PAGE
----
Increasing your endurance is more complicated than simply going out a bit further or for a longer time. Your body will respond best to using a variety of techniques regularly. Here are some of the tried and true methods to mix into your training, but there are endless variations of these, too.
This is a good method for those who are just starting out with an activity or new to endurance training. You simply alternate equal periods of high and low-intensity activity. For example, you might begin by alternating between two minutes of running and two minutes of walking, then extend this to three minutes of each, then three minutes of running and two of walking, then keep working up in this pattern. If you’re swimming, you might swim for a minute, then walk in the pool for a minute, or alternate between freestyle to gentle breaststroke or backstroke.
Mix up your intensity and the time taken for your intervals. Do intervals at high, medium and low intensity – for example, run very fast for 30 seconds, then jog for 60 seconds, then run at moderate pace for 45 seconds, etc. without ever actually stopping. This is often called ‘Fartlek’ (speed play) training when this is done in a random, unpredictable fashion. This is a good way to build endurance for field and court sports, where you need to be able to quickly change up your speed or intensity.
Your longer session should be at a steady pace that is up to 80% of your ‘race pace’ (i.e. the maximum you could do for that distance). It’s important to increase the distance of these sessions only a little at a time – 10% is often recommended – and alternate an increase with a slight decrease so you get a ‘gradual adaptation’ to the distance and the pace required. For example, if you ran 11km one week, you might run 8-9km the next week, before increasing to 11km.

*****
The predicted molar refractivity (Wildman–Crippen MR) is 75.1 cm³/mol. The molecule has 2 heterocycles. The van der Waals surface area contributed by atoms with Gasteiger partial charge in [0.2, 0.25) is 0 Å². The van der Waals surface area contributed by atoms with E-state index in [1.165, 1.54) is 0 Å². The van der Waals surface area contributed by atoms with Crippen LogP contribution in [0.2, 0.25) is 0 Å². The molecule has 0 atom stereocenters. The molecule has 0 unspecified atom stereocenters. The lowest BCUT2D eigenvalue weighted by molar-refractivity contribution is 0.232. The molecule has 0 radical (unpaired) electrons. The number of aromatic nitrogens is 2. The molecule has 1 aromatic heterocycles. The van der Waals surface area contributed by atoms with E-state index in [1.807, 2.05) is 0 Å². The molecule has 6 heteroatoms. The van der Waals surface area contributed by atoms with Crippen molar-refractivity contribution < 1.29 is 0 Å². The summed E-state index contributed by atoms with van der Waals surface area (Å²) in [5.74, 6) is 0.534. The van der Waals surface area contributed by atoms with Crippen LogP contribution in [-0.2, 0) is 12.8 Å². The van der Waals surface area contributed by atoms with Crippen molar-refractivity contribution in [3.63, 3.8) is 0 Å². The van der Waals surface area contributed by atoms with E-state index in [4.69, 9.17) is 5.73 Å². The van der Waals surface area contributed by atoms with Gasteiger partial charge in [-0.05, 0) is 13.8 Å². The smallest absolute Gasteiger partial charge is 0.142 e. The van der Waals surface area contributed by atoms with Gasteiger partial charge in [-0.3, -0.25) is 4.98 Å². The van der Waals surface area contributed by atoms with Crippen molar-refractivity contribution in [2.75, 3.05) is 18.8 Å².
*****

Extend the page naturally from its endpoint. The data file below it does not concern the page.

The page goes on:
This is interval training that is longer and slower than a sprint. The intervals should last at least 30 seconds, working up to 2-3 minutes (the longer your goal event, the longer the interval should be for most of these sessions). The rest intervals work on ‘active recovery’ – you’re still moving, but it’s very easy, so that your pulse rate comes down, but not enough to have a complete recovery between intervals. You can replace speed with a change to harder terrain, e.g. running/cycling up a hill, then coming back down at easy pace/walk or jog. Here’s another variation – the ‘cruise and sprint’ for running. Find a flat 100m and gradually accelerate so that you reach full speed at about 60m, then sprint to the 100m, then slow down gradually. Repeat until two minutes have passed, then rest 2 minutes. Try this 5-6 times.
There are many variations and definitions of tempo training, but in a nutshell, the idea is to go continuously at a pace that is “comfortably hard” – faster than moderate, but not really difficult. If you have a sports tracking watch, then this should put you into a zone that’s 85-90% of maximum heart rate. The ‘classic’ tempo format might look something like this: an easy pace for 10 minutes, then one block of a “comfortably hard” faster pace for 20 minutes (working up to 40 minutes or more for fitter, more experienced athletes), then coming down to an easy pace for 10 minutes. Another format is tempo repetitions, which is where you might break up the harder section of your run into three blocks, with a 60-90 second rest in between blocks. This is a good way to build up to a 20-minute tempo training block, but it can also be used by those with a decent fitness base, who might do the repeats at a slightly faster pace than a one-block tempo session.
This is something for more advanced athletes, and should not be done every week. It sounds simple on paper, doing it is another story: in the last 25% or less of your long, steady pace session, try to gradually accelerate your pace. This gets your body used to the fatigue you might experience late in a race and trains you to speed up for a big finish.